And you thought 2010 was done with shaking up the publishing industry. Our late entry for the year's game changer arrived overnight with the launch - finally - of the Google eBookstore. So far it's available only in the US. Everyone outside gets - you'll never guess - public domain titles. Honestly, I might have been tempted to read that Jane Austen novel until it got rammed down my throat by every ereader application in existence.
Actually, no, not really. I was never going to read it. But it's still annoying. International access is expected in early 2011.
Google being Google, has created a slick little video explaining the process. in short, the books will be available to multiple devices and bookmarked (and mostly stored) in the cloud.
This is great news for anyone who doesn't want to be tied to a single device and solves a few problems around what happens when you inevitably want to upgrade your ereader. Of course it's no help for Kindle readers. And the ebook ecosystem goes further down the path of Amazon-versus-everybody-else.
Though you can purchase directly from their own site, Google's plan is not to become a bookseller as such. Instead, they provide a platform for existing booksellers to host and and sell ebooks. To this end, Google is working with the American Booksellers Association. They have already partnered with Powell's, a major independent bookseller with an established online presence. Expect more to follow.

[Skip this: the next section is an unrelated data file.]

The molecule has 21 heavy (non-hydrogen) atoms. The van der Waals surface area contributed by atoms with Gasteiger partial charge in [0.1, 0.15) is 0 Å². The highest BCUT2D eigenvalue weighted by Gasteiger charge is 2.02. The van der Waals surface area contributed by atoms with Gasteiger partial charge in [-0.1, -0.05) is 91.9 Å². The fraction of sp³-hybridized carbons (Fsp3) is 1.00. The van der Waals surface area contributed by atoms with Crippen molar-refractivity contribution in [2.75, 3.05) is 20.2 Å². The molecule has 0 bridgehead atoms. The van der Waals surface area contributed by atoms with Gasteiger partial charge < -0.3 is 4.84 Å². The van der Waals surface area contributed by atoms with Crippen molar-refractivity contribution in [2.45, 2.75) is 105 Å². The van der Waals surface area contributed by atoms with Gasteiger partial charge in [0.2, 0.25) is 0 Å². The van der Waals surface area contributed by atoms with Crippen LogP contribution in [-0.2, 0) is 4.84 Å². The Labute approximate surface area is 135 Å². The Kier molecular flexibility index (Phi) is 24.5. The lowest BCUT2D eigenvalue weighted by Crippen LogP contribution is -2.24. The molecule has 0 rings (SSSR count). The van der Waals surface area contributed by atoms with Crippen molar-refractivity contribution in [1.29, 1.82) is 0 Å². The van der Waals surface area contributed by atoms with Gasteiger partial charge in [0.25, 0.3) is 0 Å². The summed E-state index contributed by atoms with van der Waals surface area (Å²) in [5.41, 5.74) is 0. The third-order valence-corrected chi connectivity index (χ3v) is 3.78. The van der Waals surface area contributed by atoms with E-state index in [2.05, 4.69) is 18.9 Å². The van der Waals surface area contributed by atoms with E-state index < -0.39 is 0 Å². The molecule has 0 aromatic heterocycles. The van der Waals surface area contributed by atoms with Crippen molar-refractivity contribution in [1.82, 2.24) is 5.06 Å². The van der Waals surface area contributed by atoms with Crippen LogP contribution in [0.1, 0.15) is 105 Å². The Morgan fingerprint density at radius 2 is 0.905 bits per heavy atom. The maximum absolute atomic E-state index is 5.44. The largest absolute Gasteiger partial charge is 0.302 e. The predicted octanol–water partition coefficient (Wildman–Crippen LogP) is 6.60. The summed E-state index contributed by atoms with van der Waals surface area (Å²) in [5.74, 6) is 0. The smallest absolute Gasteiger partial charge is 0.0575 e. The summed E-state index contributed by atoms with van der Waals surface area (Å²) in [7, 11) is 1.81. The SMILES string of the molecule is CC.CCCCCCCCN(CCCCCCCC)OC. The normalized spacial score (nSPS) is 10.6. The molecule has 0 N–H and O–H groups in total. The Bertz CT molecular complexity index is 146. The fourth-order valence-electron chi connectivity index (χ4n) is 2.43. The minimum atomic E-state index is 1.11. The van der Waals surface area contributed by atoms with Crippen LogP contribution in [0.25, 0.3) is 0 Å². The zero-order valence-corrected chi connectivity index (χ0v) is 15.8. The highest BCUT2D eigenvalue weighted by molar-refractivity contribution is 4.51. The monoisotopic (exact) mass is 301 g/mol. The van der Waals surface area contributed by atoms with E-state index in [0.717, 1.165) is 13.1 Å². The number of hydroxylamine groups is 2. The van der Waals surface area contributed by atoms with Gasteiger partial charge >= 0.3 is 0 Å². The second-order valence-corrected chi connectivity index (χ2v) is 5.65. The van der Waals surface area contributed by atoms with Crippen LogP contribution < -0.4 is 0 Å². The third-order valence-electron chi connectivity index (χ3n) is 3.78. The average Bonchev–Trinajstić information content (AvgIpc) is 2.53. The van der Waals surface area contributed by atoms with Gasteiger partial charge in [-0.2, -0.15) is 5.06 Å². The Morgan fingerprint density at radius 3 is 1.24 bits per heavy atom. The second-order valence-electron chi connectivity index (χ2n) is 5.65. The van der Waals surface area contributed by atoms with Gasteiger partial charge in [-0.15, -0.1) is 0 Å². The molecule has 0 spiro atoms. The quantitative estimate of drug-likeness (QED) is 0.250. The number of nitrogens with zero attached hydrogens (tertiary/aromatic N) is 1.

In the meantime, here's some reaction from important people.
Hannah Johnson over at Publishing Perspectives wonders if Google will be the saviour of independents. Keep in mind, independents account for less than 13% of sales in the US.
Andrew Albanese's piece in Publisher's Weekly includes an interesting quote from Michael Tucker, a San Francisco independent bookseller:
We're not going to make a living from e-books...but at least we can offer e-books to customers who want them, rather than having them go somewhere else.
That doesn't sound like the most positive of starting positions, but he seems otherwise upbeat about the prospect.
Oh, and you've got to love Google's Whale Fail page.